Monday, April 16, 2018

Doctor Strange, Violet Baudelaire, and the "Greater Good"


My family watched the movie Doctor Strange last Friday. It was an...interesting movie for sure, and Dr. Strange did have a positive character arc of transformation from a self-centered jerk into a defender of the earth, but I can't say that I liked it. There was quite a bit about it that bothered me, like the Eastern mysticism and occultish magic that most certainly didn't fall into an acceptable category of fantasy magic. I'm not against all fantasy magic—I love Narnia and Tangled and Frozen, after all—but the magic in Doctor Strange really seemed to cross the line. I'm not going to go into it too deeply as that's not the main point of this post, but I think it was pretty clear that it was supernatural, spiritual power that didn't come from God. And because of that, the bit where Dr. Strange had to surrender completely to the powers in order to use it treads into very dangerous territory. Surrender completely to God, absolutely, but if you're surrendering completely to anything else, you're in big trouble.

Aside from all that though, one thing that really stood out to me was the overall message of the movie. The idea that you can do anything, break any rule, so long as it's for the "greater good."

Do evil that good may come.

Use whatever means necessary to save the world, even if it's wrong.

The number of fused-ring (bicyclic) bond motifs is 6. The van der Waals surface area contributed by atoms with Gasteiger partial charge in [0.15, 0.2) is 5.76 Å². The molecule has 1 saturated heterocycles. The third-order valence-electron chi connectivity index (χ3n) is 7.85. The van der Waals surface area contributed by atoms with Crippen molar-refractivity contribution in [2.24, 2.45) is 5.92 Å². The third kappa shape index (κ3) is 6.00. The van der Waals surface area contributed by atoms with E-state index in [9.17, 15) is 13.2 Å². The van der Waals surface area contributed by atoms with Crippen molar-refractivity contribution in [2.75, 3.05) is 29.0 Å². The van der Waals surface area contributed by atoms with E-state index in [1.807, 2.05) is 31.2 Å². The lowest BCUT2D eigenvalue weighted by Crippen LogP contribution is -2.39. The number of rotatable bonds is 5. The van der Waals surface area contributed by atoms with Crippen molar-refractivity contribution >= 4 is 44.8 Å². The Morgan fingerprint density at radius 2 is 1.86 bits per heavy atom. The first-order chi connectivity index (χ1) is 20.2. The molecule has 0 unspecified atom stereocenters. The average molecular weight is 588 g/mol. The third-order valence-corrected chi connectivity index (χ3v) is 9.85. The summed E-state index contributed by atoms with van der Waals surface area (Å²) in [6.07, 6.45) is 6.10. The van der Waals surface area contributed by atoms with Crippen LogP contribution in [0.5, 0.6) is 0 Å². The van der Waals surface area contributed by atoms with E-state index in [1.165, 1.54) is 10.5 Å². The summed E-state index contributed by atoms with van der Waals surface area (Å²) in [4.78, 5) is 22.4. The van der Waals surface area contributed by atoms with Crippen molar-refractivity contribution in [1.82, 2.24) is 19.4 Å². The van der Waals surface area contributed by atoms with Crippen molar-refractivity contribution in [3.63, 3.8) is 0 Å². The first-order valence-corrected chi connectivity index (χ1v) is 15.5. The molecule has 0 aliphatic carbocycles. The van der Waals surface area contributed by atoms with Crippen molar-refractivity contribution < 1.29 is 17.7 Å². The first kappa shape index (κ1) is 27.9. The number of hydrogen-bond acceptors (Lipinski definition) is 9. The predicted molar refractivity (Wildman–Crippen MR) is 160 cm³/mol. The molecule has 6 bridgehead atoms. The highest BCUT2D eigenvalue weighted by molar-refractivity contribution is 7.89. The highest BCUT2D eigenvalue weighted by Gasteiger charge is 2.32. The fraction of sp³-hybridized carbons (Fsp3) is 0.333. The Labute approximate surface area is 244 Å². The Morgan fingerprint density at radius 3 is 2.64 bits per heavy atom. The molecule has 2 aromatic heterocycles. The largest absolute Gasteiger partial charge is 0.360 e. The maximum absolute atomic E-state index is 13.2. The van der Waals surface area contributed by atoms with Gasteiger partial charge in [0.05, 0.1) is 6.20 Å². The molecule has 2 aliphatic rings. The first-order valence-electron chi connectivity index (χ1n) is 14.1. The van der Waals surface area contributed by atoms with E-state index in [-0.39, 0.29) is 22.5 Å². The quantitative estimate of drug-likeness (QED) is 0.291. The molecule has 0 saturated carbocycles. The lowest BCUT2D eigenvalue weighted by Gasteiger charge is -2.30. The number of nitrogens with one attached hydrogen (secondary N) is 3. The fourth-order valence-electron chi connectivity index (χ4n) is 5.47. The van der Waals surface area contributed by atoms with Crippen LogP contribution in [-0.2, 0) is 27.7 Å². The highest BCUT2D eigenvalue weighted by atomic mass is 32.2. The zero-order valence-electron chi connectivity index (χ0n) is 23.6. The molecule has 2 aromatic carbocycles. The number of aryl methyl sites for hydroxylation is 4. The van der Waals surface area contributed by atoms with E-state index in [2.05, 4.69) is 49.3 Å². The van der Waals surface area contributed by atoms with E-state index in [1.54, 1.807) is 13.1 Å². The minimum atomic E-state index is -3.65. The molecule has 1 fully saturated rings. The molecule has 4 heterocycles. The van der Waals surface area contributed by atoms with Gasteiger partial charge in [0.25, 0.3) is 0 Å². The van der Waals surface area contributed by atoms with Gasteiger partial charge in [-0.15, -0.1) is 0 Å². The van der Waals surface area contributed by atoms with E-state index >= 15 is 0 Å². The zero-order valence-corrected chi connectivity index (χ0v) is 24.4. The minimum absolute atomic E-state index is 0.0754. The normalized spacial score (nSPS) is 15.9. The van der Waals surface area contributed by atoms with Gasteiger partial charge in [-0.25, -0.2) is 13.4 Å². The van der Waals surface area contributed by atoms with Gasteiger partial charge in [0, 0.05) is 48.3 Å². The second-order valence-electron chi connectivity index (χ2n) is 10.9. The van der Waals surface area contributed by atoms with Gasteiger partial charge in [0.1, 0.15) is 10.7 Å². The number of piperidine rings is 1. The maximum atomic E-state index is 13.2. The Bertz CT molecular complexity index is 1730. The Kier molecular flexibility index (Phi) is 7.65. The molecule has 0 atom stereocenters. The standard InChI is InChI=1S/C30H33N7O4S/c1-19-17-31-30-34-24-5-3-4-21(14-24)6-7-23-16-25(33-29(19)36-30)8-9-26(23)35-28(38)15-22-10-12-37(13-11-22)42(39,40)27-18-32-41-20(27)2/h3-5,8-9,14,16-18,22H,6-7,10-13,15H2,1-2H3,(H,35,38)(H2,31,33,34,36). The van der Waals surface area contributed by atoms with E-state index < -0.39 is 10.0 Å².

Early on in Dr. Strange's use of magic, he's warned by another sorcerer named Mordo about manipulating time. It can destroy the space/time continuum, which obviously can have catastrophic consequences. According to Doc Brown, after all, it could destroy the entire universe. Because of that, tampering with natural laws is forbidden. In the climax of the movie, Dr. Strange turns back time to reverse the destruction of the bad guys and traps himself in a time loop with the ultimate bad guy to wear him down and get him to agree to leave. Despite Mordo's warning that such actions always have consequences, this is presented as a noble and heroic action. 

In and of itself, time travel and time loops don't bother me. I liked Doctor Who up until the last season and still like earlier seasons, and I enjoy watching Back to the Future and Groundhog Day. The problem comes when the writers create a scenario where breaking good rules is considered the right thing to do. A scenario where doing evil for the sake of the supposed "greater good" is upheld and applauded.

And they take it a step further in the end credits scene by showing that by trying to prevent sorcerers from breaking the rules, Mordo has become a villain.